paul314
With big data, if you know someone's address and their name and their college, high school and elementary school (and their job title and history, and the stores they spend money at, and the products they buy...) you have an awfully accurate guess at their race without ever touching any official racial information. The big problem is that AI algorithms are being trained on data sets that are often structurally racist. Black people get stopped by police and arrested at higher rates, even for the same behavior. Mortgage brokers assign minorities to more-expensive, harder-to-repay loan products than whites, even when they have the same credit scores. And so on. If we take flawed human judgement as the gold standard for AIs to emulate, then we're right back to the ancient Garbage In, Garbage Out.
S Michael
If the shoe fits; wear it. Crime and who commits it is just one aspect of human failure. Coddling of criminals, creating special treatment, or by favoring one form of human from another is a flaw in the human nature to not accept in your face facts. Human compassion should only play a small role in the development of AI. If it is tweeked in any direction it will become irrelative and untrustworthy thus ignored.
eMacPaul
If an AI can only sort into male/female, it will offend the other 60+ gender identifications.
ljaques
While we're on the subject, let's address another inequality which is increasingly apparent: ideology suppression. Let's make sure that everything from search engines on up don't filter things on us without our consent. That is already happening on Google and YouTube, where their liberal biases are becoming more and more apparent in search results. A few years ago, Google admitted to tailoring search output according to your previous search patterns. Now they're tailoring them to their preferences, not necessarily yours. This is resulting in more and more ideology bias and more segregation in society. That.Is.A.Bad.Thing. Make AIs Neutral Now!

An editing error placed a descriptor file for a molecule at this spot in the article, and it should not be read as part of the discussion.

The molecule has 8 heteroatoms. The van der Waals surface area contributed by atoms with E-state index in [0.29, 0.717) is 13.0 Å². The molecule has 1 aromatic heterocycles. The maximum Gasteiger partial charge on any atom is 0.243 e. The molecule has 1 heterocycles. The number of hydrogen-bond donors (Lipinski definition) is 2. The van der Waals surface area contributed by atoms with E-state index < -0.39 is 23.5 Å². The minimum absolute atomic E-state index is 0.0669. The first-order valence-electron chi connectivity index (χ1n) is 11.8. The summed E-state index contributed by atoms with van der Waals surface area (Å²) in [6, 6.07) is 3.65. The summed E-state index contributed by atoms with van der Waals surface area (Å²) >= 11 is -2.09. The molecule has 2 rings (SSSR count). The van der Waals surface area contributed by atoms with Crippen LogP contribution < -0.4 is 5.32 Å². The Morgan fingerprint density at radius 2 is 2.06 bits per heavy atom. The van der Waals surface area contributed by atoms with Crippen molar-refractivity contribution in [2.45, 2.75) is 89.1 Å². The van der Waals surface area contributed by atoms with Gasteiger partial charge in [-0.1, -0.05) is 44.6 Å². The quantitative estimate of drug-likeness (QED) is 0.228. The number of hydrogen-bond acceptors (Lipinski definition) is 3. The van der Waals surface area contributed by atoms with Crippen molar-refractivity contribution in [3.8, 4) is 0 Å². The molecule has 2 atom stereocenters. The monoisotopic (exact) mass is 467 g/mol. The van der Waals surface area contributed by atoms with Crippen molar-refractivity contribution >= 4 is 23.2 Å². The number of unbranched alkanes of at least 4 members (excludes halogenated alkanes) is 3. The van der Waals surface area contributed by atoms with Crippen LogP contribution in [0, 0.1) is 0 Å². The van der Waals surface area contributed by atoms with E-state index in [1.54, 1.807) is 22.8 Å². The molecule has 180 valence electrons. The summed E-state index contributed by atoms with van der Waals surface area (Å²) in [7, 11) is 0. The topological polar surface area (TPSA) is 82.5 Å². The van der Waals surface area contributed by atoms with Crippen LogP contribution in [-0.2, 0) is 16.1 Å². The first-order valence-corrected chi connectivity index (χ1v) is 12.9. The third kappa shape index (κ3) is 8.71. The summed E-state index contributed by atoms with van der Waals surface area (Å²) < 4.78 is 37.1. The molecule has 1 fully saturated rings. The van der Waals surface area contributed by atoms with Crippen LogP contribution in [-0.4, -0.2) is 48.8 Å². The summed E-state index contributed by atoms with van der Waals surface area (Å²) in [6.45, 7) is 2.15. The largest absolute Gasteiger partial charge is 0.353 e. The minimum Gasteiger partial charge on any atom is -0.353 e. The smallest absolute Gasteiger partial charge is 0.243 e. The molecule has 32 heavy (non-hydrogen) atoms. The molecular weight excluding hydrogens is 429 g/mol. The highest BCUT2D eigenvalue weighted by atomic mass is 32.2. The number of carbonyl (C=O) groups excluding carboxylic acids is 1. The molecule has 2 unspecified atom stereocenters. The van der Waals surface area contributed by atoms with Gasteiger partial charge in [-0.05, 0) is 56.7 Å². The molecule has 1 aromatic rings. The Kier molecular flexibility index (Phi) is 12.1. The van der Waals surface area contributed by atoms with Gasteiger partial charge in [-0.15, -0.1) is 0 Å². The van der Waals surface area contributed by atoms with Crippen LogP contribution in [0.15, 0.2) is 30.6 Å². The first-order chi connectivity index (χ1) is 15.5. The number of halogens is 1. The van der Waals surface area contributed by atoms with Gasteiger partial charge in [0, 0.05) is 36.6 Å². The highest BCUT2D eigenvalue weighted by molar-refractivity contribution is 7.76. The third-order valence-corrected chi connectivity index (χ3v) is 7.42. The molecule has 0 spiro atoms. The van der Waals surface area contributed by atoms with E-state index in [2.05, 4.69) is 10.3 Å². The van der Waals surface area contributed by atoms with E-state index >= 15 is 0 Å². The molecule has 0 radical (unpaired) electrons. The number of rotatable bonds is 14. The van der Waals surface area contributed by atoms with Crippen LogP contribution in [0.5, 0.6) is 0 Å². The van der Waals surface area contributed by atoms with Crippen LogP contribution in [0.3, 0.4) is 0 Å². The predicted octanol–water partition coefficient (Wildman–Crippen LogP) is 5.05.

AberashCrispin
As a research scientist working with the concepts of random and bias on a regular basis the idea of AI training sets not being rigourously designed and subjected to scrutiny and peer review is terrifying. Training anyone - especially AI systems - using data known to contain contemporary or historical social and institutional bias is lunacy. @Daishi - the fundamental problem with the Compas system is that the algorithm does not look at reoffending per se but at the likelihood of being charged for reoffending. The US is still suffering the long term social and spatial consequences of its history and there remain strong auto-correlations between those factors used in the model and those that are claimed to be excluded.
judit
Give them a copy of Asimov's 'I, Robot' or any of his books, come to it. It is not the principles that are the question but the users driven by egos, greed, money and the litigants ( driven byvthe same) who seek to enforce and benefit from rules they made up at the first place.
Graeme S
I think the issue is much simpler, we must rethink what it is that we are discussing, if we reassigned the AI to mean what it actually is .. like Artificial Innovation, then we could compare it to many other useful items like a calculator or a can opener. The hype over Intelligence is misleading, to have intelligence you first must have a morality, then comes the decision to do good or bad, then upon what basis do we arrive at good / bad, the only litmus test for that must be someone who is truth, and He has been misaligned since humanity began breathing, we have walked away from Him filled our minds with religion and somehow think we can invent something that we ourselves cannot or will not do.
christopher
Twice as likely to reoffend, or, twice as likely to be arrested? Those are two VERY different things...